• Make sure all content is appropriate for your study and children. Just as there are always changes, there are pitfalls on the Internet, namely, seemingly innocent links that take you to malicious downloads or sites. Ensure that your trip will be a safe one for your technology and children by previewing all the links and content before introducing them.
  • Create a list of recommended reading and “surfing” for after the field trip. Make up a follow up activity list with books available from your collection or local library. You can also list websites with additional information, and/or apps that correlate to the subject matter presented.
  • Set the stage and the schedule before you depart. Even though there is no physical travelling involved, virtual field trips still need an itinerary and time allotment. How long will it take to complete the entire field trip and follow up activities? Are there any supplies, such as colored pencils or astronaut ice cream that would enrich the experience? Make sure that you treat this trip as you would one that requires passports. Plan well!

Optional Extras

If you have the time and resources, there are some fun extras that could really make a virtual field trip come to life.

  • Have a picnic lunch. Brown bag it on field trip day and set up a picnic area inside your schoolroom or backyard.
  • Add the local flavor and music. Are you going to a foreign land or region of the good old US of A? Consider having a tasting of local fare. Pick out recipes a couple of weeks before, and gather the ingredients. While you dine, listen to some regional or cultural music via an mp3 player, computer, or phone.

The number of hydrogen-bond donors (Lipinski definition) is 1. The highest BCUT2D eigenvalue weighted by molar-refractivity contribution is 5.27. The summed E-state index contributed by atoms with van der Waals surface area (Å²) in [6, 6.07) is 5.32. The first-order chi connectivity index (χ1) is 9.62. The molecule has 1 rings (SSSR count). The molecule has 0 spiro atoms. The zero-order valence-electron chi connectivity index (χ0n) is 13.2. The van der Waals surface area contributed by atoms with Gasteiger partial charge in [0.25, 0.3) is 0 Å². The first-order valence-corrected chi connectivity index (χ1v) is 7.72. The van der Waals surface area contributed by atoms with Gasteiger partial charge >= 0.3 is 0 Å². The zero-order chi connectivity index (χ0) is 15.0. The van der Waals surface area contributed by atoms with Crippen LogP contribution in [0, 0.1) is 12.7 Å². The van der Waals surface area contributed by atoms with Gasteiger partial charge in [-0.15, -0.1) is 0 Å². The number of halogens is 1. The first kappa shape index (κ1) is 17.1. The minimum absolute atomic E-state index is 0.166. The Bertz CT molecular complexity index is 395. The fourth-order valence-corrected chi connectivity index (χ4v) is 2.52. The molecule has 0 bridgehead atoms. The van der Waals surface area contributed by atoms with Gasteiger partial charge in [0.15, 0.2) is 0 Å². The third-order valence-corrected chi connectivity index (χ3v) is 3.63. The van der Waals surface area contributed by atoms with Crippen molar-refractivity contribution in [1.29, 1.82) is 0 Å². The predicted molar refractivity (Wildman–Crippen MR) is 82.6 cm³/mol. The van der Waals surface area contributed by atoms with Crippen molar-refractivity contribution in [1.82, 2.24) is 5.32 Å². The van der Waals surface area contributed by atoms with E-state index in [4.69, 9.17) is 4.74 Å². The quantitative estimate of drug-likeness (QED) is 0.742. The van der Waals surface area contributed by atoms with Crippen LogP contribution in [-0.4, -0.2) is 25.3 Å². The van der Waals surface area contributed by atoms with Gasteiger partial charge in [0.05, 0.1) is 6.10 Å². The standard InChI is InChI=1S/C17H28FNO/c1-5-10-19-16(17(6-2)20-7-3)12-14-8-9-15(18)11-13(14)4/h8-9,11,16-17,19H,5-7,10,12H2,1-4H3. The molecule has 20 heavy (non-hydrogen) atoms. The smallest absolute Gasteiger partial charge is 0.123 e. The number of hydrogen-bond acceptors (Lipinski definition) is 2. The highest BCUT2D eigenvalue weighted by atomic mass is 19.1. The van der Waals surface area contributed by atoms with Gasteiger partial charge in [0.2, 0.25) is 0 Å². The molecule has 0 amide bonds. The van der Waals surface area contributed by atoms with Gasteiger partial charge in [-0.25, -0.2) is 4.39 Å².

• Set up shop! What is a highlight of every trip for kids? The gift shop, of course. Sell pencils and erasers that match the theme of the trip. Print out bookmarks or activity packets. Give each child some fake money to spend. It’s a great way to add some math to any trip.

Can’t Find What You Want? Create Your Own Virtual Field Trip!

“Pre-packaged” jaunts are great resources but no one says they are the only way to go. Create your own tailored to your needs and curriculum. With a little bit of effort and a few clicks of the mouse, you can create memories to last a lifetime.

  • Consult Pinterest for activities and photos.
  • Find a relevant video on Youtube. Please, remember to pre-screen entire video AND the suggestions that pop up at the end. Certain surprises are never welcome.
  • See if there are any related organizations, tourist bureaus, or foundations with informative sites. These may also be able to provide you with additional literature or free items for your gift shop.

Where would you take your children if even the sky weren’t the limit? Have you taken a virtual field trip? How did it go?

Post written by Jennifer Elia, of SoundFoundationsHomeschool.com.

Sound Foundations Homeschool is leading a homeschool movement – equipping moms to provide an education that celebrates her child’s unique and special gifts. Every child has special needs and even more special gifts. Sound Foundations Homeschool offers support and resources for easily building a thriving and successful homeschool that you and your child will love! From their step-by-step homeschool manual, to one-on-one mentoring, Sound Foundations Homeschool has what you need to create the homeschool of your dreams, that serves your family well, in less time, for less money, and with far less stress than you thought possible. Visit Sound Foundations Homeschool for your free copy of 10 Steps to a Successful Homeschool.

Photo by Willian West on Unsplash
Photo by Larry Li on Unsplash